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By Maria Plimley on October 15, 2016
HELP’s Kate Weatherson presented at this year’s annual Qualitative Health Research  Conference, hosted by the University of Alberta and held in Kelowna
By Maria Plimley on June 24, 2016
In a recent study, a team of researchers including Dr. Mary Jung, examined various psychosocial variables in predicting physical activity and dietary behavioural changes among female teens. Findings suggest that self-regulated exercise may be enhanced by positive social cognition changes and together, these changes may also improve dietary behaviour, when facilitated by a group-based mentoring program.
By Maria Plimley on June 23, 2016
A sample of some of the great things going on at HEPL. Watch Rebecca Lee, one of our former MSc students, present her speech this past March on mHealth apps research in the #UBCO 3 Minute Thesis Finals! #3MT here via @YouTube.
By Maria Plimley on June 18, 2016
As a tool of self-monitoring and exercise adherence, participants with the mHealth app reported higher frequency in self-monitoring, even with constant self-efficacy and perceived self-management of exercise. This pilot study supports social cognitive theory and its role in exercise, as well as suggests a means to increase self-monitoring of exercise – thus, encouraging more theory-based exercise apps.
By Maria Plimley on May 18, 2016
Not enough time to exercise? Shorter, high-intensity interval training was accompanied by a higher intention for future exercise, as a time-efficient form of exercise, in an exciting study on HIIT training and exercise adherence among overweight and sedentary adults, led by the University of South Florida and UBC-O co-author Dr. Jung.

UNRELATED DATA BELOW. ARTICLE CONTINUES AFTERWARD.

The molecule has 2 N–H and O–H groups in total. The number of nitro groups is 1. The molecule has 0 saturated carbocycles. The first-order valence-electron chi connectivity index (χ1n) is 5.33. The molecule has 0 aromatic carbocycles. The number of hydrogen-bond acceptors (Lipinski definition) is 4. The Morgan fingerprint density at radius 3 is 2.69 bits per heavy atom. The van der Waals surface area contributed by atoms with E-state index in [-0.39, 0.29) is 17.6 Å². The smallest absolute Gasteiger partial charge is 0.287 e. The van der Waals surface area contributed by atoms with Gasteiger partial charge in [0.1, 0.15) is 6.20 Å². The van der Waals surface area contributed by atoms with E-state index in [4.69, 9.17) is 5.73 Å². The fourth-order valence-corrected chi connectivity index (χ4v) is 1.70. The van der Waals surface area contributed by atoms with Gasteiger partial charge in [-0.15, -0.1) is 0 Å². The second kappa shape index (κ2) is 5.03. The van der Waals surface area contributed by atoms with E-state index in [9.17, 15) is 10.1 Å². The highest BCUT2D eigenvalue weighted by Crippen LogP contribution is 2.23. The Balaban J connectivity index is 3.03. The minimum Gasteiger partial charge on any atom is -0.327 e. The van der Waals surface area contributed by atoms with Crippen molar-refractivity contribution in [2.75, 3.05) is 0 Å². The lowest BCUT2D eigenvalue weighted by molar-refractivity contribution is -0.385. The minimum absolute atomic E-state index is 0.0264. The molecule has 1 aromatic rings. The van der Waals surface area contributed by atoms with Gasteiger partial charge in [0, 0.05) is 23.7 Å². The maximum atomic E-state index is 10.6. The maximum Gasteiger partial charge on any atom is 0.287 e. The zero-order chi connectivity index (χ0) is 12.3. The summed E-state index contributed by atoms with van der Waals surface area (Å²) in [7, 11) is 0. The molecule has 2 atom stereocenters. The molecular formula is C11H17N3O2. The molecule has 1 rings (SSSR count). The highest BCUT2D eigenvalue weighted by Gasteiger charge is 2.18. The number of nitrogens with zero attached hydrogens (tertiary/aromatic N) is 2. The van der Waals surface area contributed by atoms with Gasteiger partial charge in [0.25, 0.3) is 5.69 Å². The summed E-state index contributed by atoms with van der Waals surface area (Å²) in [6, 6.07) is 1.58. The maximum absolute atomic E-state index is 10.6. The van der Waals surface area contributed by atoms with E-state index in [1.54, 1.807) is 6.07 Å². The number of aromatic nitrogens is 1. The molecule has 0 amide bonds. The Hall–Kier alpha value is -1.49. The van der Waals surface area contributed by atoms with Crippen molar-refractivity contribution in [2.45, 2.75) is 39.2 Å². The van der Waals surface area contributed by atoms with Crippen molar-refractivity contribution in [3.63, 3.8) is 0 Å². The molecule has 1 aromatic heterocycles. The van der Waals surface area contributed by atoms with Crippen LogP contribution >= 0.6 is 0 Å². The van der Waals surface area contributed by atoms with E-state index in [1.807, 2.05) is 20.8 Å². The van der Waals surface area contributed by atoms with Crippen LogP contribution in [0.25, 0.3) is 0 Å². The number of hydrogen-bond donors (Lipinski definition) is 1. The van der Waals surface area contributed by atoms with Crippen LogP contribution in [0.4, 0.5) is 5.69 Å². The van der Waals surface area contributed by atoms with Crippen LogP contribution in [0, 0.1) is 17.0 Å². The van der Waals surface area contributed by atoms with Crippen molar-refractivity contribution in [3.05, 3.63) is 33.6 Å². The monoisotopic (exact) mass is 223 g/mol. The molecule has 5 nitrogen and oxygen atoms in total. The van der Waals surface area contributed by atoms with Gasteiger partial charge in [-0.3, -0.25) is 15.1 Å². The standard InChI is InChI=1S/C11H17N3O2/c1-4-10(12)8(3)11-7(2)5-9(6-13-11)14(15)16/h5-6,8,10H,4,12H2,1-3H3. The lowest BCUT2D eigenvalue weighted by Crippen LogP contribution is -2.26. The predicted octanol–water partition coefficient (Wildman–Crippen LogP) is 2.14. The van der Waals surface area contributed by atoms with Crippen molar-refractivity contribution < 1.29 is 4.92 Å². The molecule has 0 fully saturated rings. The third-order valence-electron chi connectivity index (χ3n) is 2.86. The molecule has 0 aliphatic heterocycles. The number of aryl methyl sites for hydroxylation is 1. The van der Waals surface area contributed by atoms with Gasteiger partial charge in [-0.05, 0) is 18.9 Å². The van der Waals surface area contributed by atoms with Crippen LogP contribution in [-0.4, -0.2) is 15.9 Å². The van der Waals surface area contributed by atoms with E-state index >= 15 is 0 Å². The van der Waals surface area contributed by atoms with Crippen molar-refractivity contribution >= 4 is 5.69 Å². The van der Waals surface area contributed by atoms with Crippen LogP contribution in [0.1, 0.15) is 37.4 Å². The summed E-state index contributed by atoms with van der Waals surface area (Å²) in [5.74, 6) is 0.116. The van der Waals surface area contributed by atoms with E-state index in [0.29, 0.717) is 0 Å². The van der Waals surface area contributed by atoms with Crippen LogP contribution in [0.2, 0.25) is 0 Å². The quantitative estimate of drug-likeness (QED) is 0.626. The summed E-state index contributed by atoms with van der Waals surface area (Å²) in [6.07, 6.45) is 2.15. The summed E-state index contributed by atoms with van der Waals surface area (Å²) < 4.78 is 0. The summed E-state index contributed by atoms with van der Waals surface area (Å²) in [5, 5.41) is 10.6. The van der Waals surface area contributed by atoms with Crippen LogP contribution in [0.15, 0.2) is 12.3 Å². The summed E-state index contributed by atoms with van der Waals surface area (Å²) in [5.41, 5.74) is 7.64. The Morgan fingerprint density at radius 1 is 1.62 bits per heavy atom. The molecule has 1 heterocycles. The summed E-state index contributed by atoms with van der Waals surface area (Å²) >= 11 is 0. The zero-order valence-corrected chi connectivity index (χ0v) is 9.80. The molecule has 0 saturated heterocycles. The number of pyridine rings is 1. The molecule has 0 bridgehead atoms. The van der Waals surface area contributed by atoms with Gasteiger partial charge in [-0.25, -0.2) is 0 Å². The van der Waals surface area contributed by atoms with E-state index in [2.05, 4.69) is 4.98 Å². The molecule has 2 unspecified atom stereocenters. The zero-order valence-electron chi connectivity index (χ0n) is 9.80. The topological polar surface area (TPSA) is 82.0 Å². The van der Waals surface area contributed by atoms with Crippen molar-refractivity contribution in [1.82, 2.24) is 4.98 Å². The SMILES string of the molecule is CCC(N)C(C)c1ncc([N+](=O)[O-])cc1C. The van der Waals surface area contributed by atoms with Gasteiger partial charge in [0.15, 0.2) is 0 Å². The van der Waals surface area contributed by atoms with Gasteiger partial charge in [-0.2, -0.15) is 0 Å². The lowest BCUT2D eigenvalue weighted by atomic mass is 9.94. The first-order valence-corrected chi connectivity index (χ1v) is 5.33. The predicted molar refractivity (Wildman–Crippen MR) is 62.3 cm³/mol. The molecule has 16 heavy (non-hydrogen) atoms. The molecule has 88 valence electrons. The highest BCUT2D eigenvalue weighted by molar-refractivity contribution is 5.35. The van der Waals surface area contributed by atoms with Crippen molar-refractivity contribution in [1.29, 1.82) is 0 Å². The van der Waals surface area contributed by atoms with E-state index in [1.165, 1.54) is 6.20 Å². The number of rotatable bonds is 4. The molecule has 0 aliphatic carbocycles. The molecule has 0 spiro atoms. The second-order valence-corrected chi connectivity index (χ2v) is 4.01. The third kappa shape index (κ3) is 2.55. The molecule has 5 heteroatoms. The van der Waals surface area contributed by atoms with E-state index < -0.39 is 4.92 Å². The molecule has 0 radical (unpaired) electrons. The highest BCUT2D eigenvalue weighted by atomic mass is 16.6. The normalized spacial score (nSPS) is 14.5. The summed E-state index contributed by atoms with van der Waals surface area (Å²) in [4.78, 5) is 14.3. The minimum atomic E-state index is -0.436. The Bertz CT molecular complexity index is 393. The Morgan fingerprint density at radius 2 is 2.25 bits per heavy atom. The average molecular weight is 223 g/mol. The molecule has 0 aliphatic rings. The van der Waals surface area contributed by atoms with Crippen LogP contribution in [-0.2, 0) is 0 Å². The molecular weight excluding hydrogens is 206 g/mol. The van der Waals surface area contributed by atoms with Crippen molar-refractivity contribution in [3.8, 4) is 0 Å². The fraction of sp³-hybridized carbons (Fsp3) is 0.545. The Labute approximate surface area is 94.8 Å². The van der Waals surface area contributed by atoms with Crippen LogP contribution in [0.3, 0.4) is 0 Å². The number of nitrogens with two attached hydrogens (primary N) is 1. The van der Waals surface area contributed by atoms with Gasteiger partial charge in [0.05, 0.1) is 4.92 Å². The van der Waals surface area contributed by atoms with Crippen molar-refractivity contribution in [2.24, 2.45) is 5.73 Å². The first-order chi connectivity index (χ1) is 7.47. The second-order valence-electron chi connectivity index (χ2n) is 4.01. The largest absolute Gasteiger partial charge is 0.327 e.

By Maria Plimley on April 30, 2016
Dr. Jung and co-authors examined five published behavioural intervention strategies, in this systematic review, on increasing calcium intake around pregnancy. This study addresses the current lacking need for increased calcium and behavioural-based intervention strategies during this pivotal time and thus, provides various methods focused on self-efficacy for future research within this field. Read more here.
By Maria Plimley on February 28, 2016
Findings from a recent pilot study, conducted by Kaitlyn Bailey, Dr. Little, and Dr. Jung, suggest that the use of real-time Continuous Glucose Monitors (CGMs), as a means of self-monitoring exercise, may improve efficacy among participants with pre-diabetes or Type II Diabetes. Read more here.
By Rebecca Lee on January 21, 2016
Are you a undergrad student or member of staff at UBC Okanagan? Interested in lowering your stress? Take part in a simple and easy mobile app study and receive $25 to Amazon.ca! If interested, please email: firstname.lastname@example.org.
By chandler proch on January 10, 2016
No matter who you are, it takes dedication and commitment to get active and stay active! The research is plain and simple, working out in groups does wonders! http://www.cbc.ca/beta/news/canada/british-columbia/plus-size-fitness-health-benefits-1.3396061